There was a time where it felt like if a character had a blade or an improbably big gun or guns that character was destined for firm footing in the realm of comics. Like that was the recipe for success so we wound up with a ton of these characters. I bring up almost every character from Image: Stryker, Warblade, Chapel, Sentinel, Killrazor. Even the Indies jumped on the love of the sword. Ninjak, I am looking in your direction.

It’s not simply powers either. It used to be costume/personality as well. Short and caustic, rakish with a trench coat or a goatee, sometimes both, a past filled with mysterious government programs that left the character tortured and alone, I could go on. How many of these characters that I have alluded to or named still remain today? Very few.

It is not how well the comic is written.


Will Pfiefer on Aquaman, Will Pfiefer on Catwoman, Will Pfiefer on HERO, these three titles show that no matter how well a comic is being done, how great a character is, it can still wind up on the chopping block. Well that, and the collective apathy that the comic community shows an awesome writer like Pfeifer. But I could keep the list going, I bring up comics like Hourman, WildCats Vol. 3, Chase, Batgirl, Firestorm (three times). One of the things that killed me at one of the panels at NYCC this year was when Didio mentioned that Blue Beetle was selling low.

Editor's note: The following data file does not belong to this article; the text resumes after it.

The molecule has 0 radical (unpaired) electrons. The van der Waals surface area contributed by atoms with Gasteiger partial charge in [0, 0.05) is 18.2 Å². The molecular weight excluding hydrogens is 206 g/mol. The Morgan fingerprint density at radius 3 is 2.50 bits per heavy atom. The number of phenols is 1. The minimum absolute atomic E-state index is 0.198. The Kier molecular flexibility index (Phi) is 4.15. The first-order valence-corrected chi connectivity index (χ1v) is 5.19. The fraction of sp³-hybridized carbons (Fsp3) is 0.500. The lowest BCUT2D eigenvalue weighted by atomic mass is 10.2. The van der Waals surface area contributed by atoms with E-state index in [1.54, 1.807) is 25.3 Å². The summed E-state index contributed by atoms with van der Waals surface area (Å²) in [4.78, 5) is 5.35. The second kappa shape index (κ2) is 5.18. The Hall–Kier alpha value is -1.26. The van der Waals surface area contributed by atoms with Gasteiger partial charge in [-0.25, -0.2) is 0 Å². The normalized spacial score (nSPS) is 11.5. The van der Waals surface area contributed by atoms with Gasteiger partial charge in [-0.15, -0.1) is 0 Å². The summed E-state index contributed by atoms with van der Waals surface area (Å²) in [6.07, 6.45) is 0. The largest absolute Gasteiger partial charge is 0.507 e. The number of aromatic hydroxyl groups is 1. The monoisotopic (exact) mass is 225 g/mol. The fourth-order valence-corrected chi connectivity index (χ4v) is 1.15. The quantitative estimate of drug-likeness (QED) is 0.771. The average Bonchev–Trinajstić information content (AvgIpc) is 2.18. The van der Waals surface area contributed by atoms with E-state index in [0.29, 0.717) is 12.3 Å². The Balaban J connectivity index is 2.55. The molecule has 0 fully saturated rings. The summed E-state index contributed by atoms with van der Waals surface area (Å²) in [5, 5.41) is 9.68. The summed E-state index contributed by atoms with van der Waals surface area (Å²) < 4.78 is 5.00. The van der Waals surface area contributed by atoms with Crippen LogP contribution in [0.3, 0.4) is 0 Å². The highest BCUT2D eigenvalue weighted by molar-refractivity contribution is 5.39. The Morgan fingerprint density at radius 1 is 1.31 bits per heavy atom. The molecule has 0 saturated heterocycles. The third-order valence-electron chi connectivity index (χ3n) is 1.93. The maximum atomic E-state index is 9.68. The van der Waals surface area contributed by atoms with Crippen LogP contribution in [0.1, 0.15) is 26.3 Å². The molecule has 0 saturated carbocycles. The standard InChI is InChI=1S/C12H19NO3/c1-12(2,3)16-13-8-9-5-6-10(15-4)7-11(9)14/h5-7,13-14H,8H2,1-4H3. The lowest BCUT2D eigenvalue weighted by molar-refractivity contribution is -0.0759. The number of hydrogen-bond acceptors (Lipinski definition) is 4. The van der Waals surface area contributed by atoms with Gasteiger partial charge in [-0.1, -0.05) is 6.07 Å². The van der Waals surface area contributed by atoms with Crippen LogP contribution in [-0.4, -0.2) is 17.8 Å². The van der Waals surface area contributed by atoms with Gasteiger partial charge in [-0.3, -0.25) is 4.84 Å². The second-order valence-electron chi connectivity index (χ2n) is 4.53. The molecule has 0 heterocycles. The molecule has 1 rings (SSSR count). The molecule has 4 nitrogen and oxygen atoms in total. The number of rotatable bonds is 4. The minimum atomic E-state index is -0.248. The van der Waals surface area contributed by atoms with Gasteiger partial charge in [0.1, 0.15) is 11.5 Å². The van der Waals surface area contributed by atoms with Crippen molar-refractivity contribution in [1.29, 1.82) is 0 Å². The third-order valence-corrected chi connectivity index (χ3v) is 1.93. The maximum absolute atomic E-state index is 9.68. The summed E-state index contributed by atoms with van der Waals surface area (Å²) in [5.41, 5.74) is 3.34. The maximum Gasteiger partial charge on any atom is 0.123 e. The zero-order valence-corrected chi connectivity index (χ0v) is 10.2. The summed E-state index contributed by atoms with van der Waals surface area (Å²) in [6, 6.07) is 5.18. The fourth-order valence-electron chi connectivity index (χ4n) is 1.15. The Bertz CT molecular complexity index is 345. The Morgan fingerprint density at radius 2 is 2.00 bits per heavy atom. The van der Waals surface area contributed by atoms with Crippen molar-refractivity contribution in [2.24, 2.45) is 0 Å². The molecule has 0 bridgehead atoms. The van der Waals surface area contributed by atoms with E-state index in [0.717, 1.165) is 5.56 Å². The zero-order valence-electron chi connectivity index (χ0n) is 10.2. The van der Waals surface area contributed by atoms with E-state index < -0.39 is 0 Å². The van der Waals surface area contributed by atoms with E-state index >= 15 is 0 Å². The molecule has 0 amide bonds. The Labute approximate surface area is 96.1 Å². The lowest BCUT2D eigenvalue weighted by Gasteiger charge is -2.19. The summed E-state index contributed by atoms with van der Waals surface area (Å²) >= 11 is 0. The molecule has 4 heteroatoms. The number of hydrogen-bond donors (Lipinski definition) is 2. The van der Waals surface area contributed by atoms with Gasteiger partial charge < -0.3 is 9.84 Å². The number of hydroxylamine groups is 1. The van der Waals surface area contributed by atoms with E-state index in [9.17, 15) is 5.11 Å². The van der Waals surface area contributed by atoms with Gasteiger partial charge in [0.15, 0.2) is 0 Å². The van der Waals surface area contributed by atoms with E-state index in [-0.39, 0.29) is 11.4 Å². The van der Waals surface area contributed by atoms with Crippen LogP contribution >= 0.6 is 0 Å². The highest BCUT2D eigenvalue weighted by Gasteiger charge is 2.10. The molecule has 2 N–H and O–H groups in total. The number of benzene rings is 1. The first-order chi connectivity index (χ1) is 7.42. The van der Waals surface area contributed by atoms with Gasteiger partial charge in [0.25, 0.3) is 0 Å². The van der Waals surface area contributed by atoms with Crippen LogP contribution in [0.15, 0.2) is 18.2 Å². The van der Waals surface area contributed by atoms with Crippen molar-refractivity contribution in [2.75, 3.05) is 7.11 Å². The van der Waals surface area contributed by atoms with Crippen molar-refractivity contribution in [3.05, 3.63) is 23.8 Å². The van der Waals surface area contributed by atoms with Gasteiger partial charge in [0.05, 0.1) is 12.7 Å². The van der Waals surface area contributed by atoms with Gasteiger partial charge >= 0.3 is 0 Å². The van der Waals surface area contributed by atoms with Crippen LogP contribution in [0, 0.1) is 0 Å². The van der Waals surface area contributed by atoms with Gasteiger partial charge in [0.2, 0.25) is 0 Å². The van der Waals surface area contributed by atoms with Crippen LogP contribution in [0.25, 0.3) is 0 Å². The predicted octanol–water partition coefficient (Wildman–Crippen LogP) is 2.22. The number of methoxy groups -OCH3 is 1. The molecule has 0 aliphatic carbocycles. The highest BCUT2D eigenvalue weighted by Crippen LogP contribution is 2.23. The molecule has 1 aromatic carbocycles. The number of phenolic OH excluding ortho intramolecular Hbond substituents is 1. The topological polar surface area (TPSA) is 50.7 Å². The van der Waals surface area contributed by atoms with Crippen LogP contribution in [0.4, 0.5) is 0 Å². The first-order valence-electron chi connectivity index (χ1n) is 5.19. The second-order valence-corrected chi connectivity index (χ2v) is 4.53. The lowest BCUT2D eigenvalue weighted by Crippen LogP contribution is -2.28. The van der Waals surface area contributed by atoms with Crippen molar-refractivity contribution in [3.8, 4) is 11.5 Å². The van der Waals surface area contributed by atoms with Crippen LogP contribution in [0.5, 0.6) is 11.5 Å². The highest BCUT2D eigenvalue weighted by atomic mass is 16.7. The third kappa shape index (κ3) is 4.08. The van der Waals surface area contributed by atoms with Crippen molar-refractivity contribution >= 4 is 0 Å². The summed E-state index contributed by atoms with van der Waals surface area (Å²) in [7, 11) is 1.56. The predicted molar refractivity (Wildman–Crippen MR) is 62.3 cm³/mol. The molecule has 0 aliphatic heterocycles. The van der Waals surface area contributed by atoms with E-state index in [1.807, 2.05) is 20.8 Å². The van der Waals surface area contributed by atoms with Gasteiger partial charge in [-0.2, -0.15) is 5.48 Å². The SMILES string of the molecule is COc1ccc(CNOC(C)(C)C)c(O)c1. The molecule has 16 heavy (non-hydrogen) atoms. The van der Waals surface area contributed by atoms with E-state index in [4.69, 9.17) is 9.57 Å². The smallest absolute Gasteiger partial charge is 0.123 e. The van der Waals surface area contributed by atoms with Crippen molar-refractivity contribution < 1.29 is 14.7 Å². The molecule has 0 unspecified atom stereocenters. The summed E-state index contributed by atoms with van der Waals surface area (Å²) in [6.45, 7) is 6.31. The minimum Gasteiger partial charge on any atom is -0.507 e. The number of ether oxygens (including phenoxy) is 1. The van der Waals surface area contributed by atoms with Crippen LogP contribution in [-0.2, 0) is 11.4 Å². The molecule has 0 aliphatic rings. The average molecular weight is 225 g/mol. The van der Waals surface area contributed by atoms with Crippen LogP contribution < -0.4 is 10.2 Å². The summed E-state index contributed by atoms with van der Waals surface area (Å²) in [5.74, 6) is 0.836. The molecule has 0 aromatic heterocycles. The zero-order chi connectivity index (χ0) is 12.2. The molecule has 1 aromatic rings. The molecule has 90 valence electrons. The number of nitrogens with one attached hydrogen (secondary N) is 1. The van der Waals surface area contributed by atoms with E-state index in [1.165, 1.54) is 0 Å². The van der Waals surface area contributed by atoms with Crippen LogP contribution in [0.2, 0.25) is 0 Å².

It just goes to show you that every great character might not have the energy keep up the monthly marathon.

But you know what?

I don’t think the comic companies/writers/artists have any idea about staying power either. I don’t think there is a formula; the characters that have made it have simply made it. That is why you have so many relaunches and revitalizations. It’s like they are throwing darts at a board hoping one of them hits the bull’s-eye. Now Aquaman has a hook hand, now Hourman is a robot, now Speedball is Penance, now Superman is blue, now Spider-man is going to sell his love to the devil. The characters that stick around are malleable enough to be stretched like silly putty but firm enough to retain that which makes them them. How it works though is anyone’s guess. Know what I mean?

8 comments:

Moored said...

That you mention Will Pfeiffer and Joe Casey titles gives your thoughts even more weight in my book. These are two very talented creators who churn out great books month in month out. And yet they never manage to sell.

Gyuss Baaltar said...

As to the first part of the post,
it's an orrery

BIG MIKE said...

Hehe... you said orrery...

Gyuss Baaltar said...